Global mobility is becoming a more common facet of corporate business, and yet, it's anything but perfected. As the year comes to a close, it's important to look at what's driving corporate relocation trends and how companies can effectively maintain a candidate pool that aligns with these trends. BGRS's 2016 Global Mobility Trend Survey offers some insight into the year's emerging trends, especially those practiced by companies at the forefront of successful global mobility.
Key areas of mobility management
Moving into 2017, more and more companies are moving away from traditional models to improve global mobility management through five key areas of focus outlined by BGRS:
- Leveraging links between global mobility and talent management
- Implementing candidate selection processes
- Better cost management
- Engaging millennials
- Better repatriation planning practices and outcomes
One thing nearly all international assignees can agree on is the amount of pressure to lower program costs. While pressure has either increased or stayed the same amongst 96 percent of respondents' programs, cost planning and associated management practices are still not widely utilized. While lower costs remain a top priority for companies, surprisingly only 26 percent of the companies in question require a cost benefit analysis to justify international assignments.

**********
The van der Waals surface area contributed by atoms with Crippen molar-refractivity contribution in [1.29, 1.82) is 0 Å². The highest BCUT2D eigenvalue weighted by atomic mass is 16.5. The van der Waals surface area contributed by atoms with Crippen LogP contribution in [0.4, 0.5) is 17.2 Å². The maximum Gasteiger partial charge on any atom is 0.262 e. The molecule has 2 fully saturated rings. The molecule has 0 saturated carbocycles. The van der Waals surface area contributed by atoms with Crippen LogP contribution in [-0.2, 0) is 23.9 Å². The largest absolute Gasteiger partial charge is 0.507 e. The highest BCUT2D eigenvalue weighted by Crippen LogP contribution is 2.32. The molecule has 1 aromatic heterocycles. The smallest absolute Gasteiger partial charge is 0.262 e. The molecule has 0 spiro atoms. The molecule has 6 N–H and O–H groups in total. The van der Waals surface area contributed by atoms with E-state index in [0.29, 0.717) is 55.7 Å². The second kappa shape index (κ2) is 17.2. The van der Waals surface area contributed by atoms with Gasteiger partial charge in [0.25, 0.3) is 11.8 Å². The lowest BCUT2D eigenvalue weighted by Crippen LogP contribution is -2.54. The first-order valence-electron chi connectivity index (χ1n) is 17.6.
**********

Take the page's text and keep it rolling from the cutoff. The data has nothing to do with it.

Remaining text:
According to BGRS's survey, companies with a greater alignment of global mobility and talent management are sending the most millennials on international assignments. However, this appears to be incredibly uncommon, as assignees between 20-29 years old are only more abundant than those older than 60. As millennials continue to flood the workforce, they bring with them different perspectives – namely the expectation of global assignments. While the highest percentage of assignees fall within 40-49 years of age, companies that see their mobility role as mainly a strategic driver of their talent agenda are sending the most millennials abroad.
Aligning global mobility to talent agenda
The function of global mobility teams has traditionally been to simply offer top-notch relocation services to employees. However, within many important companies, the teams' roles are evolving to answer a need for finding, developing and retaining key talent. While talent management remains one of the single most important factors in the global mobility agenda, due to a failure to communicate the importance of international assignments to employees' careers, 73 percent of companies don't maintain a candidate pool for future assignments. Supporting employees through career management is essential to promoting international assignments.
Companies that reported a greater alignment to talent management are at the forefront of successful mobility by focusing on candidate identification, selection and assessment tools, as well as offering effective career management throughout assignments.
While such a small percentage of companies have managed to implement an effective global mobility agenda, 2016 has been a year of positive trends. Moving into the New Year, more companies will see alternatives to the traditional model, as aligning mobility to talent management, tapping the millennial workforce and effectively managing costs – among other factors – become more widely practiced.